I am a tenth grade student and I recently read "Of Mice and Men" for a school project. I thought it was an excellent book. I felt that the author, John Steinbeck, did a first class job with this novel. It portrayed the relationship between George and Lennie in a way that made you become very attached to the characters. You wanted to read more to find out if they ever accomplished their goals and to see if their dreams became a reality. George and Lennie are complete opposites; George is a small, quick intelligent man, while Lennie is a man of huge dimensions but has the brain of a child. Throughout the story Lennie acts in ways that infuriate George, but George will always be there for his friend because he knows Lennie needs him to survive. Lennie can buck barley like no one else because of his pure strength, but would probably starve to death if he didn't have George to provide his daily meals. I think that has to do with why this book has been banned in the past by schools across the country. Some people may be offended by how the mentally challenged person is shown in this story. It seems as though the view being expressed is that people with mental problems can't do anything for themselves. They are also a constant threat to others because they cannot control themselves. Lennie didn't realize what he was doing was wrong until it had gone too far. These are stereotypes of mentally retarded people that some people may believe are reinforced by this novel. They are lead to believe that this book is discriminatory towards the mentally challenged. Parents whom believed this did not want their children reading this book because they did not want them to be exposed to these types of ideas. Also, Curly's wife does not fit the traditional mould. She is unhappy with her marriage and is not completely loyal to her husband like a conventional wife should be. She is always flirting with the men that work on the farm. Some adults believed that this was unacceptable behavior to expose to children. I don't think that a school today would even consider banning this book because cultural standards have changed greatly from when this book was first published in 1937. I also don't believe that this book should have ever been banned. It is a great book that takes you on an emotional roller coaster. Once you get started it is almost impossible to put down. The ending is also written to perfection. It is unpredictable and is incredibly moving. I really enjoyed reading this book and would recommend it anyone.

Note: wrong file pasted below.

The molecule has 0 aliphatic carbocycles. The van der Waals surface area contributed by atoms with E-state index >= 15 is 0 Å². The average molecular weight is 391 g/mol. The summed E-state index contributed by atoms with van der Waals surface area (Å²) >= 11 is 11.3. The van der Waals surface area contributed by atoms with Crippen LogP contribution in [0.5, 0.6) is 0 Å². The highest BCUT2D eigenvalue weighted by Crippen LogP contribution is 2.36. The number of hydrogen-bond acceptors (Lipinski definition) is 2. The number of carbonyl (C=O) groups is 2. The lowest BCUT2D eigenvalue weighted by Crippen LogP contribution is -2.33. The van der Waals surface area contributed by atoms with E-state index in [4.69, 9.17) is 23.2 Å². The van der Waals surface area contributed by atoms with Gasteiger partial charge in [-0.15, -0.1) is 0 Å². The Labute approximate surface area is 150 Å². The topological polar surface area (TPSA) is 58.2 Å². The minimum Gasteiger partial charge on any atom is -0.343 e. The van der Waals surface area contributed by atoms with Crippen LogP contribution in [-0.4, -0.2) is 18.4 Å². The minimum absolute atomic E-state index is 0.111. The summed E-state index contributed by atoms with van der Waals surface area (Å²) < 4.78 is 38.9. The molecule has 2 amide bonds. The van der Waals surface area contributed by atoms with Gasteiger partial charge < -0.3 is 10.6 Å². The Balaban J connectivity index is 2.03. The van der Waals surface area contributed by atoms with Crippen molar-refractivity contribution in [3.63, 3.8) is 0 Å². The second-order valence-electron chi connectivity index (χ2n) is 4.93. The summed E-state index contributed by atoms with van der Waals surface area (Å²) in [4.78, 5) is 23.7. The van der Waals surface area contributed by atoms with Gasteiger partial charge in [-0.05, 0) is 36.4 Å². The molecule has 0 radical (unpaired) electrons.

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on December 14, 2010
Steinbeck's novels are wonderful to read. I'm not writing this review for these iconic stories. My critique is for the Kindle Edition. I do love using the Kindle to read, particularly with a book like this that might be a bit large to hold for a long period of time. Yet again, and again, on the Kindle I encounter formatting problems that don't exist in the print editions. In the mad rush of offering all books digitally, publishers are not taking the time to make sure Kindle edition books are of the same quality. I've found may words in this book split in half (a space in the middle of the word), about every ten pages. It doesn't make the book not worth buying, but it is distracting and it can easily be fixed with adequate proofreading.
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on February 2, 2008
This is an outstanding collection of the best know shorter works by Steinbeck, or more accurately a collection of his novellas. The writing is exceptional and this is a highly recommended buy.

The stories are short and they cannot be compared with his best known novel "Grapes of Wrath." But this is a superb collection containing his best short work and first novel "Of Mice and Men." Also, it contains "Cannery Row," another great story. And, it has his interesting novel "The Moon is Down." It is about resistance to an invading force. We can assume that it is probably Norway during World War II, and their resistance to Germany, but Steinbeck keeps it a bit vague which broadens the appeal of the book. It could apply to any invading force.